Cornstarch has the ability to absorb extra moisture from the skin and to reduce itching. It can also create a silky feeling on the skin that may help prevent further friction and irritation.
Cornstarch can be used as an alternative to talcum powders, which have raised some concerns due to their
These remedies are typically safe to apply to moderately chafed skin. However, if your skin has blisters or open sores, it’s best to leave them free of powders or lotions until the skin has healed to form a protective barrier.
The one exception to this is petroleum jelly. Apply it to the wound until it heals, and keep the area covered with a bandage.
If home remedies don’t help, or if you want a stronger treatment, you can use a topical corticosteroid cream. You can purchase these topical creams at most drugstores.
Talk to your doctor if you’re not sure what type of cream is right for you.
To help prevent your skin from getting chafed, you can:
- Apply balms or creams to areas prone to chafing. Petroleum jelly, zinc oxide, or other anti-chafing balms or creams (see product recommendations below) can help protect your skin from the friction of repetitive motions.
- Wear protective covers or nipple shields. Whether for nursing moms or distance runners, these protective covers can reduce nipple friction when running.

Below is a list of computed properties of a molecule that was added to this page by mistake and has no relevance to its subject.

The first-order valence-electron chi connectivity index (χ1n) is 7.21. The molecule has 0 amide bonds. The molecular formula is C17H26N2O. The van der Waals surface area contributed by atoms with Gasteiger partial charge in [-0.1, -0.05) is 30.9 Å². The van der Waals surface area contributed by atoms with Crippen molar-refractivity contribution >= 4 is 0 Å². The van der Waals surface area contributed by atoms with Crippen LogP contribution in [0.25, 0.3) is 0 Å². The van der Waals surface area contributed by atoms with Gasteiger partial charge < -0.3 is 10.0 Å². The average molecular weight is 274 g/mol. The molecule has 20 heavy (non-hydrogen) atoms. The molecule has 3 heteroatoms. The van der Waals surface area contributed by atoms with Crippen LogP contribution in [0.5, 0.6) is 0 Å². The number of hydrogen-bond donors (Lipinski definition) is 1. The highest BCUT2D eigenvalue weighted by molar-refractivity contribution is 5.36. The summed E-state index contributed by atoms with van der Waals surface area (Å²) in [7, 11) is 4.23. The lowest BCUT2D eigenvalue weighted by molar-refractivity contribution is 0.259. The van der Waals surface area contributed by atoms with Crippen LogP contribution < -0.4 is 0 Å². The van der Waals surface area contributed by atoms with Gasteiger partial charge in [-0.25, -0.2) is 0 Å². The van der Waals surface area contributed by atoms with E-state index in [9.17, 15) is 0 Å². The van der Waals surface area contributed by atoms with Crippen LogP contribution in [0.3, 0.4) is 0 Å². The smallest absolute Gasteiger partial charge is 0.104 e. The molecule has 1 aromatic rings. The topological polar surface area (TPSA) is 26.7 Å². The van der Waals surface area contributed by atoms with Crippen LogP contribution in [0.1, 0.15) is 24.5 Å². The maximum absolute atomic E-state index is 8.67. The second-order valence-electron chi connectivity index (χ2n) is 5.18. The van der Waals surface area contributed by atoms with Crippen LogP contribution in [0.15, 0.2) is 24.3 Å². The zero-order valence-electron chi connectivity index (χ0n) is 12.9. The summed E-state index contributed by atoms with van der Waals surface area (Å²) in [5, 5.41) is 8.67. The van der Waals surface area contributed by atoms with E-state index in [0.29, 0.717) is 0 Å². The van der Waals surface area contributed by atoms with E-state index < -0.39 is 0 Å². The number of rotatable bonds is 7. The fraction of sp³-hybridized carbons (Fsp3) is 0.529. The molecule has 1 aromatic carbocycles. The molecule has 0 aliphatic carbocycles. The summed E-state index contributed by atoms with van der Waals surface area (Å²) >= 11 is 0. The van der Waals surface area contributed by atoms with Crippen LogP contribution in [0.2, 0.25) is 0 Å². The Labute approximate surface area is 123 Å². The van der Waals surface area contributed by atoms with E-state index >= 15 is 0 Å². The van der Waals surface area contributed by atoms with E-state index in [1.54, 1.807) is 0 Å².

- Wear protective shorts. Leggings or bicycle shorts can prevent the skin from rubbing against itself. These shorts are usually made of soft elastic materials that can reduce friction.
- Switch to larger diaper. For little ones, using a slightly larger-sized diaper or applying the diaper more loosely can reduce skin chafing. Also, frequently changing the diaper when soiled will reduce chafing and diaper rash.
If you’re prone to chafed skin, you may want to consider using an anti-chafing gel or cream to protect your skin. You can also use these products to reduce friction while your chafed skin heals. Some products that work well include:
- Body Glide Original Anti-Chafe Balm. Made from plant-derived ingredients, you can apply this nongreasy balm on a daily basis to any area that’s prone to chafing.
- Chamois Butt’r Original Anti-Chafe Cream. Developed by a cyclist, this anti-chafing cream is a favorite with athletes. It contains ingredients like lanolin, glycerin, and mineral oil that can reduce friction.
- Squirrel’s Nut Butter All-Natural Anti-Chafe Salve. This salve uses natural nut butters to reduce skin friction. It also contains vitamin E oil to help keep skin soft.
Chafed skin is a common issue caused by repetitive friction that can break down the skin and cause redness, irritation, inflammation, and discomfort.
Topical corticosteroid creams can help soothe chafed skin, as can several home remedies, like aloe vera, coconut oil, shea butter, cornstarch, zinc oxide, and petroleum jelly.
If your chafed skin doesn’t improve with home remedies or over-the-counter creams, be sure to follow up with your doctor.